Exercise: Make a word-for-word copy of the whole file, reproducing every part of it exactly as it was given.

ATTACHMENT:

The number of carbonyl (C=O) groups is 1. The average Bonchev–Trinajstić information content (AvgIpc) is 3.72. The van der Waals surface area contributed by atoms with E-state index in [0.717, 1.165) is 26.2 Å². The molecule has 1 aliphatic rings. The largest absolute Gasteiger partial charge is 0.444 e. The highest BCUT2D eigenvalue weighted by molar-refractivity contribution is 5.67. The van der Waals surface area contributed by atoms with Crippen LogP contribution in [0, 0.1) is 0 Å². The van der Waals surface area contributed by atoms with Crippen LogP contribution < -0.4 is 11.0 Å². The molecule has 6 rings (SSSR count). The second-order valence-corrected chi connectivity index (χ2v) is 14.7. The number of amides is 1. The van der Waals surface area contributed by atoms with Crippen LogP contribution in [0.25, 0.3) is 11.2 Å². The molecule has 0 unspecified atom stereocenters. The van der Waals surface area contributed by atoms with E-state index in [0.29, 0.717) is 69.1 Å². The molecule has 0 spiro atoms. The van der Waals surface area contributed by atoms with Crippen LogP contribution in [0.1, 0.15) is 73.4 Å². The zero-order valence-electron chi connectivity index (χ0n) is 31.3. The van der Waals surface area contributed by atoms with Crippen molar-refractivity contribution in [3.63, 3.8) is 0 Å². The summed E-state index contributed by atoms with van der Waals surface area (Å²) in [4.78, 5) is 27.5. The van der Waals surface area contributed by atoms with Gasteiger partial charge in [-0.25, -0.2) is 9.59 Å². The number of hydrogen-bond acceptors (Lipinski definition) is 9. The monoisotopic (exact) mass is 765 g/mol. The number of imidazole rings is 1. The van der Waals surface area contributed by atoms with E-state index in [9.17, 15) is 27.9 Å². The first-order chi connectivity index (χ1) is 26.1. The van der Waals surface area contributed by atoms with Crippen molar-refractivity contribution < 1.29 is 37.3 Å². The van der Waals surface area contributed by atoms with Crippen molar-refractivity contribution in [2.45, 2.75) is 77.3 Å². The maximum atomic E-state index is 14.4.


The number of carbonyl (C=O) groups is 1. The average Bonchev–Trinajstić information content (AvgIpc) is 3.72. The van der Waals surface area contributed by atoms with E-state index in [0.717, 1.165) is 26.2 Å². The molecule has 1 aliphatic rings. The largest absolute Gasteiger partial charge is 0.444 e. The highest BCUT2D eigenvalue weighted by molar-refractivity contribution is 5.67. The van der Waals surface area contributed by atoms with Crippen LogP contribution in [0, 0.1) is 0 Å². The van der Waals surface area contributed by atoms with Crippen LogP contribution < -0.4 is 11.0 Å². The molecule has 6 rings (SSSR count). The second-order valence-corrected chi connectivity index (χ2v) is 14.7. The number of amides is 1. The van der Waals surface area contributed by atoms with Crippen LogP contribution in [0.25, 0.3) is 11.2 Å². The molecule has 0 unspecified atom stereocenters. The van der Waals surface area contributed by atoms with E-state index in [0.29, 0.717) is 69.1 Å². The molecule has 0 spiro atoms. The van der Waals surface area contributed by atoms with Crippen LogP contribution in [0.1, 0.15) is 73.4 Å². The zero-order valence-electron chi connectivity index (χ0n) is 31.3. The van der Waals surface area contributed by atoms with Crippen molar-refractivity contribution in [3.63, 3.8) is 0 Å². The summed E-state index contributed by atoms with van der Waals surface area (Å²) in [4.78, 5) is 27.5. The van der Waals surface area contributed by atoms with Gasteiger partial charge in [-0.25, -0.2) is 9.59 Å². The number of hydrogen-bond acceptors (Lipinski definition) is 9. The monoisotopic (exact) mass is 765 g/mol. The number of imidazole rings is 1. The van der Waals surface area contributed by atoms with E-state index in [9.17, 15) is 27.9 Å². The first-order chi connectivity index (χ1) is 26.1. The van der Waals surface area contributed by atoms with Crippen molar-refractivity contribution < 1.29 is 37.3 Å². The van der Waals surface area contributed by atoms with Crippen molar-refractivity contribution in [2.45, 2.75) is 77.3 Å². The maximum atomic E-state index is 14.4.